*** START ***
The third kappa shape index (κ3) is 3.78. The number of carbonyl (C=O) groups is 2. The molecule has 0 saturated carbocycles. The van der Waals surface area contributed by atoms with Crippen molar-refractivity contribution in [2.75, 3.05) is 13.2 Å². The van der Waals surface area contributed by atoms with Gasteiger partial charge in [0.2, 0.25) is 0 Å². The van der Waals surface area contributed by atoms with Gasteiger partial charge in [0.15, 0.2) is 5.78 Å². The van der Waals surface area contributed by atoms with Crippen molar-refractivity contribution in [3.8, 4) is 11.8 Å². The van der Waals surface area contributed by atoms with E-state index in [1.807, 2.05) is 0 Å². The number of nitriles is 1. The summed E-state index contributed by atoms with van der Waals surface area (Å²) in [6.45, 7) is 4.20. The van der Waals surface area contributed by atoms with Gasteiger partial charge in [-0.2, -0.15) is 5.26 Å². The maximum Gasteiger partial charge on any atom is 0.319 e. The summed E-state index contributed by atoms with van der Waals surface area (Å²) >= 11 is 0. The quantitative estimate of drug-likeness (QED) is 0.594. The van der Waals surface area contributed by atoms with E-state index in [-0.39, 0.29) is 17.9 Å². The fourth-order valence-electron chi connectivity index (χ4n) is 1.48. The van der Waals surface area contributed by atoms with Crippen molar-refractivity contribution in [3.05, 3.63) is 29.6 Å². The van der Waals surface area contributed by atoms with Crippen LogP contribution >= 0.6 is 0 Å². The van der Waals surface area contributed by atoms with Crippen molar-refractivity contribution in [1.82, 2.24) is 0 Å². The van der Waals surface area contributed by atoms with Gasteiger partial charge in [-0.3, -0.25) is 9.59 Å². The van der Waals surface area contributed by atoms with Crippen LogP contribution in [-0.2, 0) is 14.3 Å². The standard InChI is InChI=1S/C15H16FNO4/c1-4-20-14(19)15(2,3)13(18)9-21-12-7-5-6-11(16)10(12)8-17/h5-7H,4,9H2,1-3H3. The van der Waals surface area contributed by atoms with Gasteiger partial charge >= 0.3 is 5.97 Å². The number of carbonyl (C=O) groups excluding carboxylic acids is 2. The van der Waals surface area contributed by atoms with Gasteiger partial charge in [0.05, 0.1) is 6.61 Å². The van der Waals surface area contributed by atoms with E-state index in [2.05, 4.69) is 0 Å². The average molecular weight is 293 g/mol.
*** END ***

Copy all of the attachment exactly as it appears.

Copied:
The third kappa shape index (κ3) is 3.78. The number of carbonyl (C=O) groups is 2. The molecule has 0 saturated carbocycles. The van der Waals surface area contributed by atoms with Crippen molar-refractivity contribution in [2.75, 3.05) is 13.2 Å². The van der Waals surface area contributed by atoms with Gasteiger partial charge in [0.2, 0.25) is 0 Å². The van der Waals surface area contributed by atoms with Gasteiger partial charge in [0.15, 0.2) is 5.78 Å². The van der Waals surface area contributed by atoms with Crippen molar-refractivity contribution in [3.8, 4) is 11.8 Å². The van der Waals surface area contributed by atoms with E-state index in [1.807, 2.05) is 0 Å². The number of nitriles is 1. The summed E-state index contributed by atoms with van der Waals surface area (Å²) in [6.45, 7) is 4.20. The van der Waals surface area contributed by atoms with Gasteiger partial charge in [-0.2, -0.15) is 5.26 Å². The maximum Gasteiger partial charge on any atom is 0.319 e. The summed E-state index contributed by atoms with van der Waals surface area (Å²) >= 11 is 0. The quantitative estimate of drug-likeness (QED) is 0.594. The van der Waals surface area contributed by atoms with E-state index in [-0.39, 0.29) is 17.9 Å². The fourth-order valence-electron chi connectivity index (χ4n) is 1.48. The van der Waals surface area contributed by atoms with Crippen molar-refractivity contribution in [3.05, 3.63) is 29.6 Å². The van der Waals surface area contributed by atoms with Crippen LogP contribution >= 0.6 is 0 Å². The van der Waals surface area contributed by atoms with Crippen molar-refractivity contribution in [1.82, 2.24) is 0 Å². The van der Waals surface area contributed by atoms with Gasteiger partial charge in [-0.3, -0.25) is 9.59 Å². The van der Waals surface area contributed by atoms with Crippen LogP contribution in [-0.2, 0) is 14.3 Å². The standard InChI is InChI=1S/C15H16FNO4/c1-4-20-14(19)15(2,3)13(18)9-21-12-7-5-6-11(16)10(12)8-17/h5-7H,4,9H2,1-3H3. The van der Waals surface area contributed by atoms with Gasteiger partial charge >= 0.3 is 5.97 Å². The number of carbonyl (C=O) groups excluding carboxylic acids is 2. The van der Waals surface area contributed by atoms with Gasteiger partial charge in [0.05, 0.1) is 6.61 Å². The van der Waals surface area contributed by atoms with E-state index in [2.05, 4.69) is 0 Å². The average molecular weight is 293 g/mol.